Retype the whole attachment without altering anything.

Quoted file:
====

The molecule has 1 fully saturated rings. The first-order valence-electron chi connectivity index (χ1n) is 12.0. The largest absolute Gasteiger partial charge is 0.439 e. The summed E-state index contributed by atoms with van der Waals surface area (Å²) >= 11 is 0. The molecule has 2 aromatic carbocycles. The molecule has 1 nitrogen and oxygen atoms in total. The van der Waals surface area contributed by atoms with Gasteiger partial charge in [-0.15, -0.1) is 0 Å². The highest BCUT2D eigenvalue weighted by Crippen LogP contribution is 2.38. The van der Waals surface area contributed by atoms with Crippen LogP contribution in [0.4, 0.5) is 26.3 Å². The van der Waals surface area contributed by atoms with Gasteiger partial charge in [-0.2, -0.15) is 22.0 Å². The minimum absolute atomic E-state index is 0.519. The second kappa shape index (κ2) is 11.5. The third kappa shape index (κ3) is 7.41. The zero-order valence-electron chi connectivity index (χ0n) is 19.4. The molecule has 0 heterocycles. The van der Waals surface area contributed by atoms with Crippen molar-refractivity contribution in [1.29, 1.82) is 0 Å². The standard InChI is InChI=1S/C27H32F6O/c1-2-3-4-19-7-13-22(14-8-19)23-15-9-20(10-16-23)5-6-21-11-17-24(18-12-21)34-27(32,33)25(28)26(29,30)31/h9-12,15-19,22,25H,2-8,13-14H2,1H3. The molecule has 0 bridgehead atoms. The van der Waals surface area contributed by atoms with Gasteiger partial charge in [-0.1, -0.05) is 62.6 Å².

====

The molecule has 1 fully saturated rings. The first-order valence-electron chi connectivity index (χ1n) is 12.0. The largest absolute Gasteiger partial charge is 0.439 e. The summed E-state index contributed by atoms with van der Waals surface area (Å²) >= 11 is 0. The molecule has 2 aromatic carbocycles. The molecule has 1 nitrogen and oxygen atoms in total. The van der Waals surface area contributed by atoms with Gasteiger partial charge in [-0.15, -0.1) is 0 Å². The highest BCUT2D eigenvalue weighted by Crippen LogP contribution is 2.38. The van der Waals surface area contributed by atoms with Crippen LogP contribution in [0.4, 0.5) is 26.3 Å². The van der Waals surface area contributed by atoms with Gasteiger partial charge in [-0.2, -0.15) is 22.0 Å². The minimum absolute atomic E-state index is 0.519. The second kappa shape index (κ2) is 11.5. The third kappa shape index (κ3) is 7.41. The zero-order valence-electron chi connectivity index (χ0n) is 19.4. The molecule has 0 heterocycles. The van der Waals surface area contributed by atoms with Crippen molar-refractivity contribution in [1.29, 1.82) is 0 Å². The standard InChI is InChI=1S/C27H32F6O/c1-2-3-4-19-7-13-22(14-8-19)23-15-9-20(10-16-23)5-6-21-11-17-24(18-12-21)34-27(32,33)25(28)26(29,30)31/h9-12,15-19,22,25H,2-8,13-14H2,1H3. The molecule has 0 bridgehead atoms. The van der Waals surface area contributed by atoms with Gasteiger partial charge in [-0.1, -0.05) is 62.6 Å².